Monday, April 22, 2024

U.S. House Speaker Johnson, Gov. Landry split on new congressional districts

by BIZ Magazine

Author says ‘politics drove the map’ that slashes Graves’ safe seat

PIPER HUTCHINSON | Louisiana Illuminator

Wary of losing Republicans’ tenuous grip on the U.S. House of Representatives, U.S. House Speaker Mike Johnson threw a wrench into the Louisiana Legislature’s redistricting endeavors Tuesday.

Johnson, a Bossier Parish Republican who was unexpectedly thrust into the speakership earlier this year, released a statement that condemns the map Gov. Jeff Landry prefers. It includes two majority-Black districts out of the state’s six U.S. House seats. Johnson called for a federal court to rule on a plan the legislature approved in 2022.

Black voters have sued to stop that map, which retains only one majority-Black district. Over the past two years, federal courts have debated whether the case should move forward without ruling on the map itself.

“We’ve just seen, and are very concerned with, the proposed Congressional map presented in the Louisiana Legislature,” Johnson said in a post on X. “It remains my position that the existing map is constitutional and that the legal challenge to it should be tried on merits so the State has adequate opportunity to defend its merits. Should the state not prevail at trial, there are multiple other map options that are legally compliant and do not require the unnecessary surrender of a Republican seat in Congress.”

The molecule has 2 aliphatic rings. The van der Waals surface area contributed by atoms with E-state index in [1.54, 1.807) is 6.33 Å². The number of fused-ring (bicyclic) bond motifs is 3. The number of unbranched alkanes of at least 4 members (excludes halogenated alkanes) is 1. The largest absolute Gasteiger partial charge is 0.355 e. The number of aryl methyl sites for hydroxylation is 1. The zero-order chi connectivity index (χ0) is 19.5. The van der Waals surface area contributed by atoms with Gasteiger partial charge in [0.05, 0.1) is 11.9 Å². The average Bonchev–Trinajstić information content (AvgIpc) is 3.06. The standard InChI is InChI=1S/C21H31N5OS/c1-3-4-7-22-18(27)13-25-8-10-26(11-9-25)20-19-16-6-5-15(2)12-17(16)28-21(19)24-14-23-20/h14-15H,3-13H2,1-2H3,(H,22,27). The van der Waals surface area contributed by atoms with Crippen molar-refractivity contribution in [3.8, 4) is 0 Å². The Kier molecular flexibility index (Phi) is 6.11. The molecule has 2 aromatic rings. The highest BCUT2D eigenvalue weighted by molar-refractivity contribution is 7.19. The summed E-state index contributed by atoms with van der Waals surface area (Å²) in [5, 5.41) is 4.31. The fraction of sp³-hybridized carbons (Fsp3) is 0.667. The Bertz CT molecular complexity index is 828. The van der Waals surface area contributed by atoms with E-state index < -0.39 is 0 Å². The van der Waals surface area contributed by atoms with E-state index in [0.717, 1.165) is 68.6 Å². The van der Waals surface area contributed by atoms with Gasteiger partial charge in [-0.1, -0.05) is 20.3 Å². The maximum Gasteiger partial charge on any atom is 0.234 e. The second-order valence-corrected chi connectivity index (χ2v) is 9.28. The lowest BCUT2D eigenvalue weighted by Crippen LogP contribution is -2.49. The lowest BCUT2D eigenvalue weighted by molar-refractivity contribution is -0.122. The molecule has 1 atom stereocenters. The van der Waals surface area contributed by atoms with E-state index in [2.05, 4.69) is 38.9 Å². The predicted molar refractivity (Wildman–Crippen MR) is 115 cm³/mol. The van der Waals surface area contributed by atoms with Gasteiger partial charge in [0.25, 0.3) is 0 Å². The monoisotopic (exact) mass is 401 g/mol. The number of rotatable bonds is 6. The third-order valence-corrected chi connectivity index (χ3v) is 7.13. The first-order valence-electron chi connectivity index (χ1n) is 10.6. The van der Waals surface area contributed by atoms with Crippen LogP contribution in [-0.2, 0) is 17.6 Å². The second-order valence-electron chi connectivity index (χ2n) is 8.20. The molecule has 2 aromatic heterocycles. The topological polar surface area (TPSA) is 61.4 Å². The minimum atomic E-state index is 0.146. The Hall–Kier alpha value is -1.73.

The Senate and Governmental Affairs Committee, which was slated to discuss the Landry-preferred redistricting plan, did not begin work Tuesday at its scheduled 11 a.m. start time. Its members convened an hour later, when the meeting started with an announcement that Senate Bill 8, Landry’s preferred bill sponsored by Sen. Glen Womack, R-Harrisburg, wouldn’t be discussed until the afternoon.

Several committee members said Johnson’s pushback could be a hurdle for the map, which both chambers must approve before the special session ends at 6 p.m. next Tuesday. U.S. District Judge Shelly Dick has given lawmakers until Jan. 31 to redraw the map with two majority-Black districts and has said she would take over if the legislature won’t draw the lines itself.

Johnson’s statement was read into the record by former state Rep. Woody Jenkins of Central, a far-right GOP member who leads the East Baton Rouge Parish Republican Party. Johnson’s office has not clarified whether the U.S. House speaker asked Jenkins to do so.

Much of Johnson’s opposition stems from not wanting to give up a safe, majority-Republican district while the balance of the U.S. House — and therefore his speakership — hangs by a thread. Republicans have 220 members to Democrats’ 213, and 218 members are required for a majority.

Johnson is not the only Republican member of the Louisiana delegation upset with Landry’s preferred congressional redistricting proposal. Rep. Garret Graves, whose 6th District has been carved up to make new boundards, released a scathing statement condemning the map.

“Legislation introduced today proposes to do what no Louisiana leader, nor Mother Nature, have ever been able to do: connect the Ouachita River Basin to the Amite River Basin,” Graves wrote of the district that stretches from Caddo Parish in the northwest corner of the state to East Baton Rouge Parish, running across the middle of the state.